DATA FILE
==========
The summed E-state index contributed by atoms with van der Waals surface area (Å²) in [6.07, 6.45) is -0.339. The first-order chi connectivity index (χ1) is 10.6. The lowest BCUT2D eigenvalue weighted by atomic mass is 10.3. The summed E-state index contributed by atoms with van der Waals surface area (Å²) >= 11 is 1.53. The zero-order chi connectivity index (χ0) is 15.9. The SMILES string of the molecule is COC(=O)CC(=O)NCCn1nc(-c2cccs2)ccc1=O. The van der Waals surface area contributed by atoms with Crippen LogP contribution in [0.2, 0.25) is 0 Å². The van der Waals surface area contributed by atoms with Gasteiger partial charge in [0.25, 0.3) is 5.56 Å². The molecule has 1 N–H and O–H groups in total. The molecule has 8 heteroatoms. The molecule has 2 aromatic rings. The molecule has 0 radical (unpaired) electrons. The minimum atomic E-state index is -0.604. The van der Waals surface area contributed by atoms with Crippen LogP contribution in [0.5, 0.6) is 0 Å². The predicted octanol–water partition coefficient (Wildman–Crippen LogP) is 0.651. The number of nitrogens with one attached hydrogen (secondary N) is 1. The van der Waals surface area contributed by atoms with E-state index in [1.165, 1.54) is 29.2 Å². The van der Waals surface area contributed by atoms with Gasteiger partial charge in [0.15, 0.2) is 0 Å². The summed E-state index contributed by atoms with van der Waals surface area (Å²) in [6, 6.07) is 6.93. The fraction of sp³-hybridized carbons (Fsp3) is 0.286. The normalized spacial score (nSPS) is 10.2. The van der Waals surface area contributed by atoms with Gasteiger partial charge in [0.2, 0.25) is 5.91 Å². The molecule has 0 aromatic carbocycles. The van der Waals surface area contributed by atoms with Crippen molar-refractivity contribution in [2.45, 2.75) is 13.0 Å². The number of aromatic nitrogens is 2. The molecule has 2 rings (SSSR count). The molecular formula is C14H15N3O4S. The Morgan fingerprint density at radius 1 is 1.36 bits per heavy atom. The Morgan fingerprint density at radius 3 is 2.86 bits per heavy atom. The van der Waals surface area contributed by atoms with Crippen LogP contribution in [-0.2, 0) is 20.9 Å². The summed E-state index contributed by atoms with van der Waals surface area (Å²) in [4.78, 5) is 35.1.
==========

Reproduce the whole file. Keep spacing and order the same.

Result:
The summed E-state index contributed by atoms with van der Waals surface area (Å²) in [6.07, 6.45) is -0.339. The first-order chi connectivity index (χ1) is 10.6. The lowest BCUT2D eigenvalue weighted by atomic mass is 10.3. The summed E-state index contributed by atoms with van der Waals surface area (Å²) >= 11 is 1.53. The zero-order chi connectivity index (χ0) is 15.9. The SMILES string of the molecule is COC(=O)CC(=O)NCCn1nc(-c2cccs2)ccc1=O. The van der Waals surface area contributed by atoms with Crippen LogP contribution in [0.2, 0.25) is 0 Å². The van der Waals surface area contributed by atoms with Gasteiger partial charge in [0.25, 0.3) is 5.56 Å². The molecule has 1 N–H and O–H groups in total. The molecule has 8 heteroatoms. The molecule has 2 aromatic rings. The molecule has 0 radical (unpaired) electrons. The minimum atomic E-state index is -0.604. The van der Waals surface area contributed by atoms with Crippen LogP contribution in [0.5, 0.6) is 0 Å². The predicted octanol–water partition coefficient (Wildman–Crippen LogP) is 0.651. The number of nitrogens with one attached hydrogen (secondary N) is 1. The van der Waals surface area contributed by atoms with E-state index in [1.165, 1.54) is 29.2 Å². The van der Waals surface area contributed by atoms with Gasteiger partial charge in [0.15, 0.2) is 0 Å². The summed E-state index contributed by atoms with van der Waals surface area (Å²) in [6, 6.07) is 6.93. The fraction of sp³-hybridized carbons (Fsp3) is 0.286. The normalized spacial score (nSPS) is 10.2. The van der Waals surface area contributed by atoms with Gasteiger partial charge in [0.2, 0.25) is 5.91 Å². The molecule has 0 aromatic carbocycles. The van der Waals surface area contributed by atoms with Crippen molar-refractivity contribution in [2.45, 2.75) is 13.0 Å². The number of aromatic nitrogens is 2. The molecule has 2 rings (SSSR count). The molecular formula is C14H15N3O4S. The Morgan fingerprint density at radius 1 is 1.36 bits per heavy atom. The Morgan fingerprint density at radius 3 is 2.86 bits per heavy atom. The van der Waals surface area contributed by atoms with Crippen LogP contribution in [-0.2, 0) is 20.9 Å². The summed E-state index contributed by atoms with van der Waals surface area (Å²) in [4.78, 5) is 35.1.